The above preview is unformatted text

This student written piece of work is one of many that can be found in our AS and A Level UK, European & Global Economics section.

Found what you're looking for?

  • Start learning 29% faster today
  • 150,000+ documents available
  • Just £6.99 a month

Here's what a teacher thought of this essay

5 star(s)

*****
An excellent and well argued essay. The writer has clearly researched their case well and uses good examples. However, the conclusion is a little naive. The whole piece is well structured but suffers from not having been properly proof read. Spell check alone is not sufficient.

Marked by teacher Dennis Salter 04/10/2013

Not the one? Search for your essay title...
  • Join over 1.2 million students every month
  • Accelerate your learning by 29%
  • Unlimited access from just £6.99 per month

See related essaysSee related essays

Related AS and A Level UK, European & Global Economics essays

  1. Marked by a teacher

    How successful has the WTO been in achieving it’s objectives?

    5 star(s)

    The issue evolves around the prisoner's dilemma, with individual incentives for nations to restrict trade, but a collective interest that all nations should pursue it. In general, tariffs may only further protect inefficient firms or even whole industries, countries may be better off to let those firms go bust and redeploy their resources.

  2. Marked by a teacher

    International Business Strategy - Case Study on Unilever

    4 star(s)

    More than 150 million people consume its product daily. Regardless to its great product range and in-depth knowledge of local culture, Unilever is constantly recognised as the second-largest after Procter & Gamble (P&G). The management of Unilever was forced to review its corporate strategies and has identified several issues causing this deficiency.

  1. Peer reviewed

    Discuss the economic consequences of inflation?

    4 star(s)

    Industry, government and unions all know the rate of inflation and can set price increases, wage claims and tax increases at levels close to anticipated inflation. Contracts and interest rates can be calculated so no one loses out or is forced into bankruptcy.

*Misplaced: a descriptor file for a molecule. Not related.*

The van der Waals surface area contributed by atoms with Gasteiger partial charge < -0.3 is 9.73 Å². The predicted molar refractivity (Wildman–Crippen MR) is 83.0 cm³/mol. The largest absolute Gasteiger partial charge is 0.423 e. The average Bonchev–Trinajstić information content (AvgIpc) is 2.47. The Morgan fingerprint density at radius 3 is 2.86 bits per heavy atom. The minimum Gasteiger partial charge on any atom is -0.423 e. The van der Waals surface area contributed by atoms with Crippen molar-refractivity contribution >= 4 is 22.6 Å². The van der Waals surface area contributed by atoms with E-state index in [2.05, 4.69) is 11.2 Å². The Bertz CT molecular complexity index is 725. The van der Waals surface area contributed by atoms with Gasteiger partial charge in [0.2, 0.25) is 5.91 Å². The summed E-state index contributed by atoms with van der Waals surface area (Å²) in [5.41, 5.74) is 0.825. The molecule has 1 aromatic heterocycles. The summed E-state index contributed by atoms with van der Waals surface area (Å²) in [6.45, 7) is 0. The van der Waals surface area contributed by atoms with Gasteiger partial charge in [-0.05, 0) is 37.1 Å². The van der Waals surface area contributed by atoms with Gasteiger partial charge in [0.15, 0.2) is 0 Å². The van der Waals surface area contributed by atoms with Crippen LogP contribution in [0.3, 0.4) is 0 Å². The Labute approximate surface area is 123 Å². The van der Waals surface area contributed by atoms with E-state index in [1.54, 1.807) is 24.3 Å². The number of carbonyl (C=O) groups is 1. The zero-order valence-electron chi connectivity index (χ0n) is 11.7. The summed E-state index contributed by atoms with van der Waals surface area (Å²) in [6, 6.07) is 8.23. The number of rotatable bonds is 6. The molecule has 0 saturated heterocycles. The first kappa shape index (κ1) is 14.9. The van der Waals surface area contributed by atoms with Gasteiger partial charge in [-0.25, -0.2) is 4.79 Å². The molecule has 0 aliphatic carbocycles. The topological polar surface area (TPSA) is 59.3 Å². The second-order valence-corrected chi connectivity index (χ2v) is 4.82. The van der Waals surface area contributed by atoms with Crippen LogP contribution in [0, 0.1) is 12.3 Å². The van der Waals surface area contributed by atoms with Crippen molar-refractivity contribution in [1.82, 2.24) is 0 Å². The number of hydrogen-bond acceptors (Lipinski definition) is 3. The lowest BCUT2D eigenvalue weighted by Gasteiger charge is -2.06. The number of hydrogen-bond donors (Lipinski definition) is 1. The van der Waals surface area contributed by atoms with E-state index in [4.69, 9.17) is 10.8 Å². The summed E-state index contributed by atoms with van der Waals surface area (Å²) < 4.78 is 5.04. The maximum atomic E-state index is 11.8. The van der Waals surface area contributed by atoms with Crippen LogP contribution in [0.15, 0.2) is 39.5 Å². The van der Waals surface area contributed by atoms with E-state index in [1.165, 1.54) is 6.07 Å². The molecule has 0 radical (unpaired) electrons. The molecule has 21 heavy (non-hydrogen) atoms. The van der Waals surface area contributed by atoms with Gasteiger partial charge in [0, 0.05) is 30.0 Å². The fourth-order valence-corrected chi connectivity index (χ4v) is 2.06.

2. Is globalisation merely imperialism by another name?

    In fact, globalisation has been proven to be shrinking the gap between rich and poor in parts of Asia and South America, bringing three billion people out of poverty over the past fifty years through trading measures such as reducing tariff barriers.

  1. Using the London and Singapore congestion charges as examples, discuss the effectiveness of a ...

    so the charge to be passed on to consumers is therefore an estimate. There are also extra costs associated with implementing a congestion charge, for instance in Singapore in 1975 individuals were stationed at city entry points to detect cars not displaying a valid ticket, this was inefficient and costly,

  2. Why was Britain the First Industrial Nation?

    methods, by the likes of Charles 'Turnip' Townsend, who stressed the value of turnips and other field crops in a rotation system of planting rather than letting land lay fallow. New up and coming inventions also helped, to plunge Britain into the industrial revolution, and the textile industry of Britain to grow rapidly.

  1. Assess the view that the main cause of globalization is the increased significance of ...

    Another contributing factor to globalisation is trade liberalisation. After the Second World War the world trade organisation was made with the aim to reduce trade barriers and tariffs. They managed to reduce tariffs from 10% to 3.7%. This made it cheaper and easier to trade contributing to transnational companies setting up and making the world?s economies more integrated.

  2. Advantages and Disadvantages of International Trade

    The diversity of languages creates problem in the foreign trade where both of the countries would find difficulty when it comes to working together. Next, the international trade could also lead to importing of harmful goods such as cigarettes, drugs which are demerit goods and could ruin the citizen?s health

  • Over 160,000 pieces
    of student written work
  • Annotated by
    experienced teachers
  • Ideas and feedback to
    improve your own work